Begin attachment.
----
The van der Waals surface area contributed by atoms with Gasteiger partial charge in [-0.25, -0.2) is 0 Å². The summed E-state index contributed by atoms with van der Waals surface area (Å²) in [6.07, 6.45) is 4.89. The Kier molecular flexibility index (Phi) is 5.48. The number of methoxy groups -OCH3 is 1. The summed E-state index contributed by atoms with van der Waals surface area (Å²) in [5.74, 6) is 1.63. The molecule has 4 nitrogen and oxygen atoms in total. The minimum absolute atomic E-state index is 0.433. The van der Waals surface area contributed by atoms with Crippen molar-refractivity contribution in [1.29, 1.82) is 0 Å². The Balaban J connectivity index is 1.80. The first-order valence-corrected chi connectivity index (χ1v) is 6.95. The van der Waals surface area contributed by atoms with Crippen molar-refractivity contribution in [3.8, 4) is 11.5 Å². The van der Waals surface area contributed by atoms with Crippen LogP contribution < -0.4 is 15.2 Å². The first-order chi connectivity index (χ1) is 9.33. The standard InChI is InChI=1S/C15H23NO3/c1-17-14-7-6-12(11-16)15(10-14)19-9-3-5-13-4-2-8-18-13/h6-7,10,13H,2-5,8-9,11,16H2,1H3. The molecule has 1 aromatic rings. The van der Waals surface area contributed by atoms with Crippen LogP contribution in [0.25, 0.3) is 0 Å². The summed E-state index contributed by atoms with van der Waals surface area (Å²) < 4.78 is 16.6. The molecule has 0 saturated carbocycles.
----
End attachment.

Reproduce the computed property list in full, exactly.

The van der Waals surface area contributed by atoms with Gasteiger partial charge in [-0.25, -0.2) is 0 Å². The summed E-state index contributed by atoms with van der Waals surface area (Å²) in [6.07, 6.45) is 4.89. The Kier molecular flexibility index (Phi) is 5.48. The number of methoxy groups -OCH3 is 1. The summed E-state index contributed by atoms with van der Waals surface area (Å²) in [5.74, 6) is 1.63. The molecule has 4 nitrogen and oxygen atoms in total. The minimum absolute atomic E-state index is 0.433. The van der Waals surface area contributed by atoms with Crippen molar-refractivity contribution in [1.29, 1.82) is 0 Å². The Balaban J connectivity index is 1.80. The first-order valence-corrected chi connectivity index (χ1v) is 6.95. The van der Waals surface area contributed by atoms with Crippen molar-refractivity contribution in [3.8, 4) is 11.5 Å². The van der Waals surface area contributed by atoms with Crippen LogP contribution < -0.4 is 15.2 Å². The first-order chi connectivity index (χ1) is 9.33. The standard InChI is InChI=1S/C15H23NO3/c1-17-14-7-6-12(11-16)15(10-14)19-9-3-5-13-4-2-8-18-13/h6-7,10,13H,2-5,8-9,11,16H2,1H3. The molecule has 1 aromatic rings. The van der Waals surface area contributed by atoms with Crippen LogP contribution in [0.25, 0.3) is 0 Å². The summed E-state index contributed by atoms with van der Waals surface area (Å²) < 4.78 is 16.6. The molecule has 0 saturated carbocycles.